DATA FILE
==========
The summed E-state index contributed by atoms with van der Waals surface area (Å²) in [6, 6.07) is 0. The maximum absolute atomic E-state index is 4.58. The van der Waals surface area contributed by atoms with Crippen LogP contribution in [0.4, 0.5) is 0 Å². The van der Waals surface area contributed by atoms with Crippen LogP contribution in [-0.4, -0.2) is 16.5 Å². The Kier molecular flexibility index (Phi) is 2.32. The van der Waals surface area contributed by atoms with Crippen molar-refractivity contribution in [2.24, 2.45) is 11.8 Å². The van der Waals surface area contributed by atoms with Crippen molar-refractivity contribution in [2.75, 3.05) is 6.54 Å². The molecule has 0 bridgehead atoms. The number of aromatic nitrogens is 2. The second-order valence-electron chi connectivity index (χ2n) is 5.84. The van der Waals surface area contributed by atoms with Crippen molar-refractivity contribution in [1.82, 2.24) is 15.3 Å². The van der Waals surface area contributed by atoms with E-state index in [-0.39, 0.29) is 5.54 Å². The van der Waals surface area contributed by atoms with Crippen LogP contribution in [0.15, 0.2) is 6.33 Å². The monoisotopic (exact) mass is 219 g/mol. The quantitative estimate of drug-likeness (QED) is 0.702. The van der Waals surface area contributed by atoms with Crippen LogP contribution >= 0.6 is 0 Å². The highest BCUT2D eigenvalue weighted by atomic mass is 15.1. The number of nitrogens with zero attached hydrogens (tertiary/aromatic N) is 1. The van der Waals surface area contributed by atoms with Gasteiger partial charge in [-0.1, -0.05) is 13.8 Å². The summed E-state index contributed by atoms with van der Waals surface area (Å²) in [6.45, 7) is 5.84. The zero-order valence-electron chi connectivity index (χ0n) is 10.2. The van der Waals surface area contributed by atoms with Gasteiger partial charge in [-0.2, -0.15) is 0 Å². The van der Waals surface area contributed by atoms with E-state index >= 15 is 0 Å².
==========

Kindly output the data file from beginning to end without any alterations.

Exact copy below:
The summed E-state index contributed by atoms with van der Waals surface area (Å²) in [6, 6.07) is 0. The maximum absolute atomic E-state index is 4.58. The van der Waals surface area contributed by atoms with Crippen LogP contribution in [0.4, 0.5) is 0 Å². The van der Waals surface area contributed by atoms with Crippen LogP contribution in [-0.4, -0.2) is 16.5 Å². The Kier molecular flexibility index (Phi) is 2.32. The van der Waals surface area contributed by atoms with Crippen molar-refractivity contribution in [2.24, 2.45) is 11.8 Å². The van der Waals surface area contributed by atoms with Crippen molar-refractivity contribution in [2.75, 3.05) is 6.54 Å². The molecule has 0 bridgehead atoms. The number of aromatic nitrogens is 2. The second-order valence-electron chi connectivity index (χ2n) is 5.84. The van der Waals surface area contributed by atoms with Crippen molar-refractivity contribution in [1.82, 2.24) is 15.3 Å². The van der Waals surface area contributed by atoms with E-state index in [-0.39, 0.29) is 5.54 Å². The van der Waals surface area contributed by atoms with Crippen LogP contribution in [0.15, 0.2) is 6.33 Å². The monoisotopic (exact) mass is 219 g/mol. The quantitative estimate of drug-likeness (QED) is 0.702. The van der Waals surface area contributed by atoms with Crippen LogP contribution >= 0.6 is 0 Å². The highest BCUT2D eigenvalue weighted by atomic mass is 15.1. The number of nitrogens with zero attached hydrogens (tertiary/aromatic N) is 1. The van der Waals surface area contributed by atoms with Gasteiger partial charge in [-0.1, -0.05) is 13.8 Å². The summed E-state index contributed by atoms with van der Waals surface area (Å²) in [6.45, 7) is 5.84. The zero-order valence-electron chi connectivity index (χ0n) is 10.2. The van der Waals surface area contributed by atoms with Gasteiger partial charge in [-0.2, -0.15) is 0 Å². The van der Waals surface area contributed by atoms with E-state index >= 15 is 0 Å².